The leaves have fallen and the snow is flying, which means saying ‘see you later’ to our trusty mountain bikes. Is there a proper way of putting your bike to rest for winter? Is there anything you should do to ensure it is trail ready when the snow melts, and the leaves grow anew?
We’ve asked a few of our Retail Alliance Partners for their top tips on how to prep your bike for winter!
George Merrill, owner of Hitchhiker Bike Shop in Stowe, says the first thing to do is to…“clean it off! Your first ride of the season might as well be on a good-looking bike”. All that dirt, mud, and grime from your last rides of the season means your bike could be coated, so wash it off. Remember, when washing your bike- try to keep your suspension and drive-train clean with the right lubrication.
Luke Burgess, General Manager of The Rider’s Outpost in Waitsfield, said, “Drop your bike off for those big services you put off all summer so you could keep riding! Winter is the best time for mechanics to do a deep dive on your bike to get you ready for the next season”. Outdoor Gear Exchange’s Executive Director of Operational Sales, Chris Cartier, echoed Luke’s advice, “…your bike will thank you in the spring”. To prep for this service, George suggests noting all of the ‘issues’ you have with your bike and seeing if a post-season tune deal will fit the bill. If your bike needs a lot of love, ask your mechanic what they would suggest!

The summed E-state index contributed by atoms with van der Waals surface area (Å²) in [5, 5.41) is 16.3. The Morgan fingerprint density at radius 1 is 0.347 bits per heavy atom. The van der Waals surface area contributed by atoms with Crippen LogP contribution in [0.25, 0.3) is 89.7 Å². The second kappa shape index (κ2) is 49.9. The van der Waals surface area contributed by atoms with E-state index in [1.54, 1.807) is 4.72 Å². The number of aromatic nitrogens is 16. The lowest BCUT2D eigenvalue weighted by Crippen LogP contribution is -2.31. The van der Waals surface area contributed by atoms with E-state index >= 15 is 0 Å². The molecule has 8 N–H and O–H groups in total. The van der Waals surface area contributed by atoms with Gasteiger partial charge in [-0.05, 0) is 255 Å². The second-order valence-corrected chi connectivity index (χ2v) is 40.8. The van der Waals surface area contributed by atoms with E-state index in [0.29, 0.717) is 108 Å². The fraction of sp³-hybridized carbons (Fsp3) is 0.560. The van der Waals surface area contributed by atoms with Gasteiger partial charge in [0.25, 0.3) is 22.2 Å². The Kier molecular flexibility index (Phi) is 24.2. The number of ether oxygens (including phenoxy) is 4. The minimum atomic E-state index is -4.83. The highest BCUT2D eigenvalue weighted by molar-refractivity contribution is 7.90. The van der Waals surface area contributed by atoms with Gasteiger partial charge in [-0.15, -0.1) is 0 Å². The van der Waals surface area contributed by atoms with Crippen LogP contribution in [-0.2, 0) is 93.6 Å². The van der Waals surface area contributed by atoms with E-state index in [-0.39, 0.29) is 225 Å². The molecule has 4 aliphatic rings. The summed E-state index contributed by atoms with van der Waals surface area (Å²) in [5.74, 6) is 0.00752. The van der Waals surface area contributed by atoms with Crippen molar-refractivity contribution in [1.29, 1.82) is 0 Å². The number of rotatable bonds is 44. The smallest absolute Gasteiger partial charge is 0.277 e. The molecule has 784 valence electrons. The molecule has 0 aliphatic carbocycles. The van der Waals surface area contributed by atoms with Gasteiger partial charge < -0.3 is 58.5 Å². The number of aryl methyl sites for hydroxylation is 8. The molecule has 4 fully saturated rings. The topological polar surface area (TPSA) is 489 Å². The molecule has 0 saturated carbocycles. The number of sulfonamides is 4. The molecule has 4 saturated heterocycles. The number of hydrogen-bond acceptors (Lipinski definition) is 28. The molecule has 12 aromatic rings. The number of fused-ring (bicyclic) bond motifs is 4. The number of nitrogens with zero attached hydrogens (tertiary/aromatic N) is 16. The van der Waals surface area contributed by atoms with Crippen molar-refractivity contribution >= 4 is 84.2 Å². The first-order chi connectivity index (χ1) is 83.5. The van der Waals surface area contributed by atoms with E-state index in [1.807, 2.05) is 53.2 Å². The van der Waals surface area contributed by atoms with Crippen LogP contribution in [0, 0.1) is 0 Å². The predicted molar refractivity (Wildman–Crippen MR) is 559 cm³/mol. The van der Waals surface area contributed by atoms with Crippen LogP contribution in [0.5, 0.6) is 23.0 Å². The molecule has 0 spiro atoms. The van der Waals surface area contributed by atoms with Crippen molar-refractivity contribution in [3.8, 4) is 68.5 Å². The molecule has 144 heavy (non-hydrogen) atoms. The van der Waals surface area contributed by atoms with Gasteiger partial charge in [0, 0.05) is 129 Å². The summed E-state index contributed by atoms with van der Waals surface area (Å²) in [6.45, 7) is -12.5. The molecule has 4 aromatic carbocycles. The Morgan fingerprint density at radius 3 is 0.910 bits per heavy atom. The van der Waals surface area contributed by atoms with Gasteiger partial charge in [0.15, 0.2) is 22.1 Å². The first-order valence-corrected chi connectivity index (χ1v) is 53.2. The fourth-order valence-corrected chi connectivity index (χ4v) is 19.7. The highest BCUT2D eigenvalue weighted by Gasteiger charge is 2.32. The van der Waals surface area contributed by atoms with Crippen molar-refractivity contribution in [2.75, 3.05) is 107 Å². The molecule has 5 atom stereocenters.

George suggests that before you put your bike away, note your fork and shock air pressure! It’ll make setting up your bike in the spring that much easier. Having these handy ensures your bike is riding as dialed in the spring as it did in the fall.
Vermonters are hardy, so the winter cold doesn’t bother us much, but Luke suggests that your bike may be cold if you are cold too.”Large temperature changes can destroy seals and tires.” Bring your bike into the warmth; your wallet will thank you later.
Last but not least, rotate and check your tires throughout the winter! Luke suggests checking tire pressure once a month. Deflated tires can degrade and damage the rubber on your tires in the long term. While you are spending time with your bike, make sure to give your tires a spin! If you have tubeless tires, this will ensure sealant doesn’t build up and you don’t come out of hibernation with a slow leak in the spring.
If you still have more questions on what to do to prep your bike for winter, visit your local bike shop! Their expertise is always worth consulting, and they may even have benefits for you as a VMBA member.